After deserting the Syrian military, Ziad Khaltoum produced a documentary about the everyday life of Syrian migrant workers in Beirut. He details the entanglement of destruction and construction caught between Beirut and Damascus. Men that survived the rubble of cement of their homes in Syria find themselves working in a city that escaped a civil war inside its borders not long ago. The film meditates on the intimacy between human experience and the life of infrastructure.
In the absence of dialogue, a conversation between natural sounds and bold imagery follows the monologue of a fictional character. He narrates his childhood memories from Syria as the camera alternates between shots of bricks and human flesh. He grew up familiar with the smell of cement every time his father came back from Lebanon.
"In my father's palms lived Beirut," he recalls.
As a grown man, he recalls the destruction of his home in a Syria he had to flee, as the smell of cement intoxicated Damascus. Now, he finds himself stuck in a different kind of hole, doing the same work as his father, under different circumstances: As a refugee in Beirut who can only see the sunlight when he's caught between layers of cement, metal and the hard machinery drilling in his ears. Just like these workers, wherever he goes, the smell of cement follows him, he says: "In my eyes, inside my nose, in my mouth."
Intimacy and silence
All of these men could be the narrator. Their silence is deliberate. They do not speak, though they are not mute. They spend half of their days piecing together the future of a city that isn't theirs, building a high-rise housing project they will not be allowed to live in near the Mediterranean Sea as they "wait for the war to end" back home in Syria. At night, the basement of the building swallows them until the next morning calls them to work again. Below the rising building, they make their home: Groom themselves, feed themselves, watch news of the rubble continuing to collect in Syria as they unwind from their heavy day in the sky. The bricks, the metal, the wires, the glass and the cement are juxtaposed with the eyes, hands and the postures of these men. Human touch, hearing, sight, smell, and taste: all the senses are activated.
Khaltoum entices the viewer to think about the fallout of war through our human senses. The relationship between the men's bodies and the elements of construction is uncanny throughout the movie. They are bounded by water: As the men use water to make the cement, the way the Mediterranean Sea stares at them, they sweat under the burning sun, while they work on top of the building. Instead of human bodies, Khaltoum presents us a drowning military tank in the Mediterranean Sea that has witnessed millions of lives ended.
Practically, Khaltoum did not want to get the workers in trouble by requesting verbal testimonies of their hardship. But cinematographically, Khaltoum forces the audience to make an effort to grasp the fallout of war inan embodied matter. The intimate relationship that humans have with the hard materials around them is often overshadowed by the bombardment of hard news we consume. And yet, the greatest challenge after the war is finding a way to continue even in the worst of circumstances. There is something courageous but unsettling in knowing that these men sleep, work and breathe cement construction after fleeing that destruction. They are able to build, while they process their shattered lives.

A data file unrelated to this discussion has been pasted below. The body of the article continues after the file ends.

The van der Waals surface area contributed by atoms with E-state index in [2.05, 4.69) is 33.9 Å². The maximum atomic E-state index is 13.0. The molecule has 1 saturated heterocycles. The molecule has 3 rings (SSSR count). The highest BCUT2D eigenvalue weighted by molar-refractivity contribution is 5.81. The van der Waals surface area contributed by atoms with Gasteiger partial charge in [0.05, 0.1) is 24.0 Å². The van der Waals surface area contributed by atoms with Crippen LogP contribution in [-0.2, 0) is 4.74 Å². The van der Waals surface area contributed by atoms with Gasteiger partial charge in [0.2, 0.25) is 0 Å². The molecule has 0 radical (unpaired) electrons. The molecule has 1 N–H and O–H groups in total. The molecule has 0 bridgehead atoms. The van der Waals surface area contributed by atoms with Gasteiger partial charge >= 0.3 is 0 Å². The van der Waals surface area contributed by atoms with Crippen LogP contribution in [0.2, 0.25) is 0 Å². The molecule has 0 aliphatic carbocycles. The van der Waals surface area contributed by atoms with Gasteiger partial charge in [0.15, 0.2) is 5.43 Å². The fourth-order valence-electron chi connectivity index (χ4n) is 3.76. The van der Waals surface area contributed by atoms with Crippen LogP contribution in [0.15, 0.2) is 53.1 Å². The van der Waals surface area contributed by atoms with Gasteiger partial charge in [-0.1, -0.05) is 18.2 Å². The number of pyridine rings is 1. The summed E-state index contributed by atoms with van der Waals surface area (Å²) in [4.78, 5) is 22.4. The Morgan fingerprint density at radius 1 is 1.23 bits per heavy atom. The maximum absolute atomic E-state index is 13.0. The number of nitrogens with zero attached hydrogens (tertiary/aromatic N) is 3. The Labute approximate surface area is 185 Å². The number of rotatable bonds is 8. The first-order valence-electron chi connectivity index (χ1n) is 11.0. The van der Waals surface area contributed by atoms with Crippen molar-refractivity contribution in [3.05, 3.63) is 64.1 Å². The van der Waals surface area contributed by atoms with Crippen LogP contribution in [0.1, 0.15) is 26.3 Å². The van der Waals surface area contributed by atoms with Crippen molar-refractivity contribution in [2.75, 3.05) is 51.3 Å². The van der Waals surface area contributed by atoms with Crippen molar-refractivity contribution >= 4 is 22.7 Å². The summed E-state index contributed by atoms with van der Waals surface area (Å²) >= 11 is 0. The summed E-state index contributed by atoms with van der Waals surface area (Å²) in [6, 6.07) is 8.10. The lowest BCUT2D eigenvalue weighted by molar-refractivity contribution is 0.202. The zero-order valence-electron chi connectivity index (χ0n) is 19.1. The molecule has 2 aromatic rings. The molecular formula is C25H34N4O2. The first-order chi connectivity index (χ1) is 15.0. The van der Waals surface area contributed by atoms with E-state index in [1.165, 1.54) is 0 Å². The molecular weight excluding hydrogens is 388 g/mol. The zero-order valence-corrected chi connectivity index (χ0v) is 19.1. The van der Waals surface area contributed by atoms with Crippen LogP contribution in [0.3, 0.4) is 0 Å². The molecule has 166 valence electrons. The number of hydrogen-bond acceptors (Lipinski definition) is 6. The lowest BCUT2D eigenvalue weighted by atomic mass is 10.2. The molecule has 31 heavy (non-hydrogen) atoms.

Part of Khaltoum's essay on home is also a wish he puts to the viewers. The film offers an effective reading of the materiality of infrastructure, revealing to viewers how much of our gaze forgets that we are dealing with living beings when it comes to the Syrian question or any refugee question for that matter. By focusing not only on the materials and machinery that make our homes, but the labor process that bridges human flesh and infrastructure together, Khaltoum asks viewers to reconsider our own connection with people and co-existence.
Even metal bends like it needs to, even the bricks break like you need them to, and water, lime and clay come together to make concrete to build homes for peoples' futures. And yet the Syrian refugee question demonstrates the crudity of the human condition and our reluctance to be malleable when most urgently needed. Our inability to welcome people fleeing war, and the sense of threat projected against people literally running for their lives. Our inability to be flexible in circumstances that reached beyond Lebanon and itscornice has worsened the fallout of wars of millions of people.
Though heart wrenching, the movie was also a breath of fresh air from the fast news coverage of the Syrian crisis. We have spent the last seven years trying to keep up with events: Whose fault it is, the count of dead bodies, who is left and what do alliances look like at particular moments in the timeline of the war. Instead the taste of cement forces viewers to contemplate what the sounds of city planning and of war making tell us about our own condition. Khaltoum gives us a documentary on the relationship of people with the places they leave and arrive, places they flee and try to find refuge in, places they have seen destroyed and others they try to build for themselves and for others. He leaves us with a reflection of contemporary ways of being in uncertain times. A song about the reverberations of war across different regions, and our entanglements with the buildings and cities we inhabit and flee. Showcasing how resilient people are as they continue building homes sometimes against their own will, and often times, against that of others.
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